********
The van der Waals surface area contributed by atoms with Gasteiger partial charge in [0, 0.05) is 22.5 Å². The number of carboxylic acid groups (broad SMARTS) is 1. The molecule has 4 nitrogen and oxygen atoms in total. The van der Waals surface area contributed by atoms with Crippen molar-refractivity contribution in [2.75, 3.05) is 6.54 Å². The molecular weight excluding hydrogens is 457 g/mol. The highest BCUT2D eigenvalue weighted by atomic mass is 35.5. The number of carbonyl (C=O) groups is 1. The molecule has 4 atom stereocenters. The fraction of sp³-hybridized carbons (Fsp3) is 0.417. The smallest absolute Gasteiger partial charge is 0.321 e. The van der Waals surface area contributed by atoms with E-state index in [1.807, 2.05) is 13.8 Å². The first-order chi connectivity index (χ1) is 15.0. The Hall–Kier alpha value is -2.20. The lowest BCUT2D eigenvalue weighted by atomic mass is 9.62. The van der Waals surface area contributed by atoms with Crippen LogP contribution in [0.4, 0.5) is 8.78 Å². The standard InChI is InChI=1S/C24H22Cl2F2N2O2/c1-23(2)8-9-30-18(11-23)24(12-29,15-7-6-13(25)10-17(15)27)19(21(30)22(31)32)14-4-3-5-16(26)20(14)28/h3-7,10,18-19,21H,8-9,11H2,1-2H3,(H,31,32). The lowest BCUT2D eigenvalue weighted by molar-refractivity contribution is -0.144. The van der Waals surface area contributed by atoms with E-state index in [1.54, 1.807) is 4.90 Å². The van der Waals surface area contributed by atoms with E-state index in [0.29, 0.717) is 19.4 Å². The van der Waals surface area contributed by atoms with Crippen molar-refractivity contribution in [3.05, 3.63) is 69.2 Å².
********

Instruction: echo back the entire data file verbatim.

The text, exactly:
The van der Waals surface area contributed by atoms with Gasteiger partial charge in [0, 0.05) is 22.5 Å². The number of carboxylic acid groups (broad SMARTS) is 1. The molecule has 4 nitrogen and oxygen atoms in total. The van der Waals surface area contributed by atoms with Crippen molar-refractivity contribution in [2.75, 3.05) is 6.54 Å². The molecular weight excluding hydrogens is 457 g/mol. The highest BCUT2D eigenvalue weighted by atomic mass is 35.5. The number of carbonyl (C=O) groups is 1. The molecule has 4 atom stereocenters. The fraction of sp³-hybridized carbons (Fsp3) is 0.417. The smallest absolute Gasteiger partial charge is 0.321 e. The van der Waals surface area contributed by atoms with E-state index in [1.807, 2.05) is 13.8 Å². The first-order chi connectivity index (χ1) is 15.0. The Hall–Kier alpha value is -2.20. The lowest BCUT2D eigenvalue weighted by atomic mass is 9.62. The van der Waals surface area contributed by atoms with Crippen LogP contribution in [0.4, 0.5) is 8.78 Å². The standard InChI is InChI=1S/C24H22Cl2F2N2O2/c1-23(2)8-9-30-18(11-23)24(12-29,15-7-6-13(25)10-17(15)27)19(21(30)22(31)32)14-4-3-5-16(26)20(14)28/h3-7,10,18-19,21H,8-9,11H2,1-2H3,(H,31,32). The lowest BCUT2D eigenvalue weighted by molar-refractivity contribution is -0.144. The van der Waals surface area contributed by atoms with E-state index in [1.54, 1.807) is 4.90 Å². The van der Waals surface area contributed by atoms with E-state index in [0.29, 0.717) is 19.4 Å². The van der Waals surface area contributed by atoms with Crippen molar-refractivity contribution in [3.05, 3.63) is 69.2 Å².